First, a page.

Bassist John Lodge remembers the inspiration for "Peak Hour": "I wrote "Peak Hour" in the back of a truck. We were coming back from a gig and the rhythm of the wheels on the tarmac were giving a very strong rhythm. I was pounding my foot on the floor and I said to Graeme, 'Could you keep this tempo up for about three minutes? I think I've written a song.'"[29] He continues, "That's where I basically wrote it. I got the main part, the rock and roll part of it, from there. And worked out the bass part. But I really wanted to do something different in the song. That's why I broke it into a cathedral choir-type part in the middle. So it could build back up into a rock and roll song. One part of it would go up-tempo and then it stops and becomes really really quiet with the organ sounds and then it starts again rock and roll."[30]

Hayward recalls writing "Tuesday Afternoon": "I was a little hung up with doing tempo changes in the middle of songs. If I got bored, in order to open up another door within the song, I wanted to just go to a different type of mood. In fact, "Tuesday Afternoon" was the first time we did that. I knew by then, by the time I had written "Tuesday Afternoon," that we were going to do this stage show that was based on a day in the life of one guy, even before we recorded the album. I already had "Nights in White Satin," and we were already starting to learn that and play it. But there was a gap in this story of the day, so I went down to my parents' house in the west country, and I had a dog called Tuesday at the time. Not that the dog is in the song, in any way. I smoked a little joint on the side of a field with a guitar, and that song just came out."[31] He continues, "It was just about searching for some kind of enlightenment or some kind of religious or psychedelic experience in life. I didn't really mean it to be taken too seriously, but six months later, there it was: Our first single in America."[32]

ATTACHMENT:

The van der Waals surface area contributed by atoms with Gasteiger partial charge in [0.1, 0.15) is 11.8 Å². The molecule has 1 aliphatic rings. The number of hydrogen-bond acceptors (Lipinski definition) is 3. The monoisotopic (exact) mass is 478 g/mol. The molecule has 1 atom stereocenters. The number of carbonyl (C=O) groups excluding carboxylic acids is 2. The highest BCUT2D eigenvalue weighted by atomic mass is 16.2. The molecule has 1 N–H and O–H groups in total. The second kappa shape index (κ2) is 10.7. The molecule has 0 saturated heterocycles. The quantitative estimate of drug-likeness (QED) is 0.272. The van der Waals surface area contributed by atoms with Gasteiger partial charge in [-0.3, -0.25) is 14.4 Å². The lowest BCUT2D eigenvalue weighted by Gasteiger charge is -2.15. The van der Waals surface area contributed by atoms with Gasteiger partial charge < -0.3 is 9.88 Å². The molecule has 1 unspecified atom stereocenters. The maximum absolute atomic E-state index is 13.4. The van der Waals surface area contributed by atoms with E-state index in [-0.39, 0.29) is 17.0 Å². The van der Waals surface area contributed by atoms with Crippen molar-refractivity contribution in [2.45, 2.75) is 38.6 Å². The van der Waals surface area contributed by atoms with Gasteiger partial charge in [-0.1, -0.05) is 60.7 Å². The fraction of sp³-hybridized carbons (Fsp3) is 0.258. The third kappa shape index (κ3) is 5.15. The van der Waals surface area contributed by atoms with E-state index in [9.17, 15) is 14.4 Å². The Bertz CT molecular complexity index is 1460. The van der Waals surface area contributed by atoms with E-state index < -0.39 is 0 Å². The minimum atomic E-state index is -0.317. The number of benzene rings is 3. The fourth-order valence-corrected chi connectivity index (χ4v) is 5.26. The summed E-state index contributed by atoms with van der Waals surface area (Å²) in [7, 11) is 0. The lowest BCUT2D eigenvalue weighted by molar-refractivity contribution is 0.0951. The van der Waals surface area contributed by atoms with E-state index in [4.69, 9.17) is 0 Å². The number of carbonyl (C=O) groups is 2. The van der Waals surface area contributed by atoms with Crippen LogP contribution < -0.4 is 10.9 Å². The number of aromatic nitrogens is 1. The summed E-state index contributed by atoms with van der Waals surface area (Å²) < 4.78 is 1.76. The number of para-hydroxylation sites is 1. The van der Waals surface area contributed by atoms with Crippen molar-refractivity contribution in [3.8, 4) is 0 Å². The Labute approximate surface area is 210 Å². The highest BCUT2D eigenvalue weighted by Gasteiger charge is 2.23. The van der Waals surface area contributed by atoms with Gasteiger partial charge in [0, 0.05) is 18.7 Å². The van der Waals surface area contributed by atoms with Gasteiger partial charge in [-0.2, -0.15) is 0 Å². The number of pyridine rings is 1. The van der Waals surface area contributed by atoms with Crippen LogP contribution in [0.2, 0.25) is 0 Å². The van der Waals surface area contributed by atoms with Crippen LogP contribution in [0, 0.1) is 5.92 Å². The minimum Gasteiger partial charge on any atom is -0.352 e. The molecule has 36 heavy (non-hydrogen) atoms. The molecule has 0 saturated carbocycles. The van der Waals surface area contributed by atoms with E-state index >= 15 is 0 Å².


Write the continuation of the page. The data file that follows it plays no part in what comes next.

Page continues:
Lodge explains the theme of "(Evening) Time to Get Away": "It's really about, if you can achieve something every day, it doesn't matter how small it is, it just gives you that energy to carry on and have an enjoyable life. Concerning "The Sun Set" and "Twilight Time", Lodge remembers, "We were trying to make sure that every song on the album had a different aspect. That was the most important thing. That every song on the album, no one could say, 'Oh, that sounds like that.'"[33]